Google-backed LEOsat IP backhaul project is go

10 Sep 2008
00:00

Start-up O3b Networks has kicked off its ambitious plan to build a LEO satellite network offering "fiber-speed" Internet connectivity to emerging markets, with help from big-name investors like Google.

O3b aims to build a network of 16 LEOsats offer low latency Internet backhaul to emerging markets in Asia, Africa, Latin America and the Middle East, with each satellite carrying up to 10 Gbps of capacity. Service activation is scheduled for late 2010.

Several big names, including Google, subsea cable operator Liberty Global and HSBC Principal Investments, have initially invested $60 million in the network. According to the Wall Street Journal, the project is budgeted at around $650 million.

Thales Alenia Space, which has been designing the satellites under a 2007 contract, said Tuesday it has received authorization to proceed and had begun construction of the 16 LEOsats, with options for additional spacecraft that would be used to boost system capacity as demand escalates.

O3b founder Greg Wyler said the network is targeting the emerging market space because developed markets are well served by subsea fiber, but developing markets need a cost-effective option to link to the Internet.

"Access to the Internet backbone is still severely limited in emerging markets," Wyler said in a statement. "Only when emerging markets achieve affordable and ubiquitous access to the rest of the world will we observe locally generated content, widespread e-learning, telemedicine and many more enablers to social and economic growth which reflect the true value of the Internet."

The project has been compared to the ill-fated Teledesic project of the late 90s, although the resemblance arguably ends at the non-geostationary orbit model and investment from a software company (Microsoft, which was a Teledesic investor). Teledesic was a far more ambitious project involving full global coverage via 30 medium-orbit satellites (scaled down from 840 LEOsats) and direct Internet connections to consumers.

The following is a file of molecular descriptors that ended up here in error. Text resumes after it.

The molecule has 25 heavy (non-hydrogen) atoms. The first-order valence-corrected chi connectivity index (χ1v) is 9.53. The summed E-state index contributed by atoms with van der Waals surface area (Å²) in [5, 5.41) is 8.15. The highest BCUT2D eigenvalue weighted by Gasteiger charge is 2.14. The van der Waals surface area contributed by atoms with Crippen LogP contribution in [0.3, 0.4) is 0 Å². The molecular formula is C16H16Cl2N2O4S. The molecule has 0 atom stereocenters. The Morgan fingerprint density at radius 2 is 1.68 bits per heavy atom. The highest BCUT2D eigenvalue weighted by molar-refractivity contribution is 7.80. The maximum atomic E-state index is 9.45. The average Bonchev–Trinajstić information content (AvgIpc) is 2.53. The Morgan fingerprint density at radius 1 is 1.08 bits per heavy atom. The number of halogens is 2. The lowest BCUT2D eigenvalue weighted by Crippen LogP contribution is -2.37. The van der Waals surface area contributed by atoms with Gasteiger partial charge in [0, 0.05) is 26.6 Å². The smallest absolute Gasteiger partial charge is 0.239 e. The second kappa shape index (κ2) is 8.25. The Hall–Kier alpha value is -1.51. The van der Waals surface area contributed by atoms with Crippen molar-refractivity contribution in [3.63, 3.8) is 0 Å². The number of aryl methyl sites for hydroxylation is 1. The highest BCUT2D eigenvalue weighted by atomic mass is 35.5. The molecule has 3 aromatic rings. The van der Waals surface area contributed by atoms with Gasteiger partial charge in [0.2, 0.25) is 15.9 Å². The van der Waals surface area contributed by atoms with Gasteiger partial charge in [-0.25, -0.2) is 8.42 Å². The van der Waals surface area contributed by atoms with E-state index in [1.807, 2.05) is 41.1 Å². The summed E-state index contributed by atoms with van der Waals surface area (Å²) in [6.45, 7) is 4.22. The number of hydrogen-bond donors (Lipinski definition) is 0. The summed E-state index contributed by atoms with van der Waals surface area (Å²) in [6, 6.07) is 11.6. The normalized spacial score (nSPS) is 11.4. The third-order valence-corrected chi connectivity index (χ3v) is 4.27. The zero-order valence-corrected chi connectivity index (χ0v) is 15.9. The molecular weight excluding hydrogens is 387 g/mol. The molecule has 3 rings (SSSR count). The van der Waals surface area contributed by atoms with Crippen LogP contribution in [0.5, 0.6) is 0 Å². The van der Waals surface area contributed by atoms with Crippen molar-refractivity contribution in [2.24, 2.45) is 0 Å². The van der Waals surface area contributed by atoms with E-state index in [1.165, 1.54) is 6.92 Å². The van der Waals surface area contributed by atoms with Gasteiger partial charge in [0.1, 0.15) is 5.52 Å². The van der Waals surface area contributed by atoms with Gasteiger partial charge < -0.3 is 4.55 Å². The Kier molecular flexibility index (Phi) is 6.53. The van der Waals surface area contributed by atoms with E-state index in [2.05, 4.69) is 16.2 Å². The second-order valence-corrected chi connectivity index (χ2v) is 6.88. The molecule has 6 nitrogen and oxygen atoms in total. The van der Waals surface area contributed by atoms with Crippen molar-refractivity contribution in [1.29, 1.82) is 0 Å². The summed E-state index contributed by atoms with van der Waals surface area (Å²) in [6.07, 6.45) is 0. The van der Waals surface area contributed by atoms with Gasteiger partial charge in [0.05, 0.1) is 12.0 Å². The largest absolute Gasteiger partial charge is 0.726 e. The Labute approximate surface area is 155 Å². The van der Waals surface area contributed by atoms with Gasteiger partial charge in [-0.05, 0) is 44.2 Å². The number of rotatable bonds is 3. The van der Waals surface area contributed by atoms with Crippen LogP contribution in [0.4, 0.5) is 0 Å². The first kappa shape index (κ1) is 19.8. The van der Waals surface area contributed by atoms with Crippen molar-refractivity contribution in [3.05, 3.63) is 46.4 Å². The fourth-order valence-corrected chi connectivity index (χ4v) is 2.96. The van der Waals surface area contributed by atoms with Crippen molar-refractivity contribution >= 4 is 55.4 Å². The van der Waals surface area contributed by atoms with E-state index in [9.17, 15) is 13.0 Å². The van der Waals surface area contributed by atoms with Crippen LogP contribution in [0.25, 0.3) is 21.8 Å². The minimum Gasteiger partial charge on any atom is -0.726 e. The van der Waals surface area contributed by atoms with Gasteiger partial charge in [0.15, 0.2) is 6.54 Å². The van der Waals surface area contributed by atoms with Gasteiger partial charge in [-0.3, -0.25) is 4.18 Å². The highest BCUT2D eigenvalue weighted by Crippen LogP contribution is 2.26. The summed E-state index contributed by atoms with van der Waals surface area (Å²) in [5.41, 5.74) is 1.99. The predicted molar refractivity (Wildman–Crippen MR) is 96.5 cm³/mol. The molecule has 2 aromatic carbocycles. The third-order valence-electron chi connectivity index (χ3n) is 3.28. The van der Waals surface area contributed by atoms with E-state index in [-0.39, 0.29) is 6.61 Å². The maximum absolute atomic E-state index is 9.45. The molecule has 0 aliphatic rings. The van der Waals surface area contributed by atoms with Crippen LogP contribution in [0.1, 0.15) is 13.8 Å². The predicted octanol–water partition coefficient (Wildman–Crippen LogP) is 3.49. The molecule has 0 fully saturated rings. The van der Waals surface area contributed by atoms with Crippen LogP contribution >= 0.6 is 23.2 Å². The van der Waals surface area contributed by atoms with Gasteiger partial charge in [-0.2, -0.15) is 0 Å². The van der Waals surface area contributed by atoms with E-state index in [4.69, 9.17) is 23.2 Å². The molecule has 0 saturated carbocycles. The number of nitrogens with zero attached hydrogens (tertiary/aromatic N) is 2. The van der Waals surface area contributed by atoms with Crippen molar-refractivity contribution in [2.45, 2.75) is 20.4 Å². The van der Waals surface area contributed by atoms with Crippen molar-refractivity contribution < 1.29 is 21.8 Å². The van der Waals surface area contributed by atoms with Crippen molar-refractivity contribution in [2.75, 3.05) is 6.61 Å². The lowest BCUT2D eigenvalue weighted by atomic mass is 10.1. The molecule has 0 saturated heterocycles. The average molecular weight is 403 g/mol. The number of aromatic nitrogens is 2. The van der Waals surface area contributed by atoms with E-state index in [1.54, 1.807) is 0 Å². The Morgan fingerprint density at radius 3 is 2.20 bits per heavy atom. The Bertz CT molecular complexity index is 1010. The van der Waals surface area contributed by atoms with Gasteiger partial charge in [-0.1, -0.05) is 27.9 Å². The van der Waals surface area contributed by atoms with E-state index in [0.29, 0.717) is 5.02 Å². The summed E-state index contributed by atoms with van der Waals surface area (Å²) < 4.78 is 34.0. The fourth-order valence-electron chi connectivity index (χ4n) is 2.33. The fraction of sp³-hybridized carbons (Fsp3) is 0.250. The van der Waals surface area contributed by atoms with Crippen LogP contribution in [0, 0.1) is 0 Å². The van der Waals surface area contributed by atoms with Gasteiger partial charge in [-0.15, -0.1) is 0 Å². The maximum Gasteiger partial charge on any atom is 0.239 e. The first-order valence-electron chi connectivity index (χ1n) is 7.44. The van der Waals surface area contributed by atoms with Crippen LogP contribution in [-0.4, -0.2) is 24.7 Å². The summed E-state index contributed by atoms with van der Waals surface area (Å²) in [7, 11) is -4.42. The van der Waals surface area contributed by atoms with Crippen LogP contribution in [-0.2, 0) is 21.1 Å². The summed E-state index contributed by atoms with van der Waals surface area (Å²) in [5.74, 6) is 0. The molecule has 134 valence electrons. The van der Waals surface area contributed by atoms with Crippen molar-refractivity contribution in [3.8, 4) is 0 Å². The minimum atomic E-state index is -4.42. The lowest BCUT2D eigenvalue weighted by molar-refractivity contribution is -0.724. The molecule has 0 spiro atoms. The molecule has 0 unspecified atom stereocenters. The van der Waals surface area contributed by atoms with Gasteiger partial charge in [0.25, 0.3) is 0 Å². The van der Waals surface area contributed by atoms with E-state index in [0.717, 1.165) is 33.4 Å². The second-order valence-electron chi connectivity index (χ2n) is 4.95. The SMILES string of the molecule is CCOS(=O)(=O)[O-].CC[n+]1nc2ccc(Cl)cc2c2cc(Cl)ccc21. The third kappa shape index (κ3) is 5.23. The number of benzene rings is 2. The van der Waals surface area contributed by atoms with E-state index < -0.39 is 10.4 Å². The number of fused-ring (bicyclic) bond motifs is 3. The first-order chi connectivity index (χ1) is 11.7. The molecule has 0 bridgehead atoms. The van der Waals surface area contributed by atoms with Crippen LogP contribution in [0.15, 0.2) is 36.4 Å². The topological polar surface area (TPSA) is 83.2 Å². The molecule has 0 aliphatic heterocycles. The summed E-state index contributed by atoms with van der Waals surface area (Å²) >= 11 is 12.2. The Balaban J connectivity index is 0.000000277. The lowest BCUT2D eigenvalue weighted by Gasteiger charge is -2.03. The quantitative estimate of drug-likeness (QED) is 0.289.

O3b is far smaller in scope, and breaks down its proposed service offerings into three segments: wholesale transponder capacity, enterprise IP backhaul and cellular/Wimax backhaul.

A number of satellite operators already offer cellular backhaul services, but O3b claims it can do it at fiber-level speeds, and - because it operates from low-earth orbit - at much lower latency than geostationary satellites.

However, O3b has so far been vague on the pricing, saying only that it can offer "prices comparable to fiber in developed regions".

That will be a tall order, says TMF Associates founder Tim Farrar, who noted on the TMF blog that satellite-based Internet backhaul is "a fairly well established and highly competitive market", with FSS operators already competing on price.

It's also a gamble, he adds, because once fiber connectivity does become available in an emerging market, demand for satellite backhaul connectivity collapses dramatically within 12 to 18 months.

"There's absolutely no reason for O3b to change this equation," Farrar said. "Satellite is at least two and in some cases closer to three orders of magnitude more expensive than large fiber connections for this backhaul service, and fiber continues to decline rapidly in price."

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